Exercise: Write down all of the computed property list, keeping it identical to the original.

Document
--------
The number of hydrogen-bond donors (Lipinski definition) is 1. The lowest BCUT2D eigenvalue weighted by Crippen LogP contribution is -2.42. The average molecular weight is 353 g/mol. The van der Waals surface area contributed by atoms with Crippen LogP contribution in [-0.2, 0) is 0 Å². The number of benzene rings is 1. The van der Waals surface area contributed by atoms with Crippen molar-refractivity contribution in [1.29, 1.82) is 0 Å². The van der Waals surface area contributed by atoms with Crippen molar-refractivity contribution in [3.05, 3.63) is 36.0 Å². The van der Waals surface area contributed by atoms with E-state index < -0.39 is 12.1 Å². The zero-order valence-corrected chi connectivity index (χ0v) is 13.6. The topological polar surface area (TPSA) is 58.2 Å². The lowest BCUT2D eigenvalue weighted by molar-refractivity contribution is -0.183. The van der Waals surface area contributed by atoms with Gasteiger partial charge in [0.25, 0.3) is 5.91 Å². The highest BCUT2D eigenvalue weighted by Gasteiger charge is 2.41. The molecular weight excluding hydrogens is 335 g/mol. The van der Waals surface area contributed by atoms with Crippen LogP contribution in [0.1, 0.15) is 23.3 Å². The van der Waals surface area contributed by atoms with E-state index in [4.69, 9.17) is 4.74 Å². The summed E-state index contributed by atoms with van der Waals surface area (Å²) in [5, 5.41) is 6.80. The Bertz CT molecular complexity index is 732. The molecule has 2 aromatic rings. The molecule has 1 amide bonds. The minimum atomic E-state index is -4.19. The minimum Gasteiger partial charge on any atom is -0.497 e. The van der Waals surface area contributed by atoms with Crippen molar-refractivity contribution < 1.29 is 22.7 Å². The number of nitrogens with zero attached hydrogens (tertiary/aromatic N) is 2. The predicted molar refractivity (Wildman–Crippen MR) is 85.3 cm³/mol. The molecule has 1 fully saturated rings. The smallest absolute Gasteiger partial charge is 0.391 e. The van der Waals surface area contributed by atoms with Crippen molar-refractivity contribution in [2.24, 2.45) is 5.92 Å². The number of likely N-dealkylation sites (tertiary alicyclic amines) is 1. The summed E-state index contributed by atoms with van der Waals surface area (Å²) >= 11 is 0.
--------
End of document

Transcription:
The number of hydrogen-bond donors (Lipinski definition) is 1. The lowest BCUT2D eigenvalue weighted by Crippen LogP contribution is -2.42. The average molecular weight is 353 g/mol. The van der Waals surface area contributed by atoms with Crippen LogP contribution in [-0.2, 0) is 0 Å². The number of benzene rings is 1. The van der Waals surface area contributed by atoms with Crippen molar-refractivity contribution in [1.29, 1.82) is 0 Å². The van der Waals surface area contributed by atoms with Crippen molar-refractivity contribution in [3.05, 3.63) is 36.0 Å². The van der Waals surface area contributed by atoms with E-state index < -0.39 is 12.1 Å². The zero-order valence-corrected chi connectivity index (χ0v) is 13.6. The topological polar surface area (TPSA) is 58.2 Å². The lowest BCUT2D eigenvalue weighted by molar-refractivity contribution is -0.183. The van der Waals surface area contributed by atoms with Gasteiger partial charge in [0.25, 0.3) is 5.91 Å². The highest BCUT2D eigenvalue weighted by Gasteiger charge is 2.41. The molecular weight excluding hydrogens is 335 g/mol. The van der Waals surface area contributed by atoms with Crippen LogP contribution in [0.1, 0.15) is 23.3 Å². The van der Waals surface area contributed by atoms with E-state index in [4.69, 9.17) is 4.74 Å². The summed E-state index contributed by atoms with van der Waals surface area (Å²) in [5, 5.41) is 6.80. The Bertz CT molecular complexity index is 732. The molecule has 2 aromatic rings. The molecule has 1 amide bonds. The minimum atomic E-state index is -4.19. The minimum Gasteiger partial charge on any atom is -0.497 e. The van der Waals surface area contributed by atoms with Crippen molar-refractivity contribution < 1.29 is 22.7 Å². The number of nitrogens with zero attached hydrogens (tertiary/aromatic N) is 2. The predicted molar refractivity (Wildman–Crippen MR) is 85.3 cm³/mol. The molecule has 1 fully saturated rings. The smallest absolute Gasteiger partial charge is 0.391 e. The van der Waals surface area contributed by atoms with Crippen molar-refractivity contribution in [2.24, 2.45) is 5.92 Å². The number of likely N-dealkylation sites (tertiary alicyclic amines) is 1. The summed E-state index contributed by atoms with van der Waals surface area (Å²) >= 11 is 0.